Health Information Management: Principles and Organization for Health Information Services / Edition 5

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Overview

This is the fifth edition of the definitive reference source on the management of health records. Health Information Management provides the basic guidelines on content and structure, analysis, assessment, and improvement of information critical to every health care organization. This thoroughly revised and updated edition reflects the significant changes in the field and the most current and successful practices most notably, the computerization of record operations and systems, and of the record itself.

The book contains black-and-white illustrations.

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Editorial Reviews

Karen Patena
This is a comprehensive reference covering the basics of patient record and health information management. It is a revision of the 1994 edition. As with the original version, it begins with an introduction to the role of the health record, as well as the professionals responsible for its maintenance and protection. It covers use of record data in both paper and computer form, in both hospital and non-hospital settings. This book serves as a general reference to health information management for healthcare administrators, allied health professionals, and information systems professionals who need an overview of the record, its maintenance, and information use. Although it may be useful to instructors and students of health information management, it would seem more appropriate as a bookshelf reference for those health professionals in the work setting. It is written for healthcare administrators and health information professionals, as well as other practicing health professionals (for example, physicians' office staff) who need a good book to guide them in establishing a basic record system. The author continues to build on her excellent reputation in the health information management profession as an educator, consultant, and author. She is also President-Elect of the American Health Information Management Association (AHIMA). This book is well organized and easy to search through, with a table of contents and index. There are excellent references at the end of each chapter. There are no illustrations, but important points and policies are offset in figures. There are two appendixes included, one with reprints of the resolutions of the AHIMA 1996 House of Delegates, coveringhighlights of the changing profession, and one of AHIMA published practice guidelines. The book is a nice, small reference size, with a soft cover. This book should prove to be as useful as the original, and now is useful to other healthcare settings as well as hospitals. Its updated guidelines for the use and maintenance of computerized records, and security and standards guidelines will make this a "must-have" reference as the profession enters the new millenium.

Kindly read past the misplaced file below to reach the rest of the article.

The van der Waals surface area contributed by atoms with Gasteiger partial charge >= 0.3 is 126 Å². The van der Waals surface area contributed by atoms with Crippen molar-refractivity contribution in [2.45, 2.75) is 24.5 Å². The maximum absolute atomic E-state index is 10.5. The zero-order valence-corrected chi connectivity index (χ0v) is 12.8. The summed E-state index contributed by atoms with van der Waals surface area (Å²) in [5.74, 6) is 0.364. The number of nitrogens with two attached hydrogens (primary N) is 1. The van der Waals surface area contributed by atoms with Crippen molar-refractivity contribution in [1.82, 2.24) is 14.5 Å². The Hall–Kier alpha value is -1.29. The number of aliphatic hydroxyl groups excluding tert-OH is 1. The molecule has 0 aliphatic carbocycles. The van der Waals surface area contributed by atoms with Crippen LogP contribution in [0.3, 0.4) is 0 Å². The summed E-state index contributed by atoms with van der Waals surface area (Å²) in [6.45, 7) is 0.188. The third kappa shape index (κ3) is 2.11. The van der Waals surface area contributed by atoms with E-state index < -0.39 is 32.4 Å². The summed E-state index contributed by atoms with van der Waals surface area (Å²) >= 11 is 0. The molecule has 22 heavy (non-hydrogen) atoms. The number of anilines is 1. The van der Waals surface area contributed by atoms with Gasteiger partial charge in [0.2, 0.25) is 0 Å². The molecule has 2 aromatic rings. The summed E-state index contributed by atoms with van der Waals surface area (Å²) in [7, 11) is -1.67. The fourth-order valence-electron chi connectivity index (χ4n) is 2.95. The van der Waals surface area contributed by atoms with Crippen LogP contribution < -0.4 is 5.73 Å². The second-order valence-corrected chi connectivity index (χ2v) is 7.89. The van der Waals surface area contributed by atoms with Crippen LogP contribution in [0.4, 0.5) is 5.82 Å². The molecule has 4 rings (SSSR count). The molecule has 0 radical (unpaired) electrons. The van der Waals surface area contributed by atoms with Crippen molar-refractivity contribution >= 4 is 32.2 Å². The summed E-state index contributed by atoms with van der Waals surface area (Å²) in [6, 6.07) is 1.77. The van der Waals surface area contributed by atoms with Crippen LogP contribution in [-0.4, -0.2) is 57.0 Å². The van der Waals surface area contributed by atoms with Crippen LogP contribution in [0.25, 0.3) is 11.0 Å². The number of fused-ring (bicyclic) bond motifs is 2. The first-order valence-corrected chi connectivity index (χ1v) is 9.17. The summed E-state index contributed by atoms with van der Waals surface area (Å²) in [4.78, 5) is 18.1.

From The Critics
Reviewer: Karen Patena, MBA, RHIA (Univ of Illinois at Chicago School of Biomed & Health Info Mgmt)
Description: This is a comprehensive reference covering the basics of patient record and health information management. It is a revision of the 1994 edition. As with the original version, it begins with an introduction to the role of the health record, as well as the professionals responsible for its maintenance and protection. It covers use of record data in both paper and computer form, in both hospital and non-hospital settings.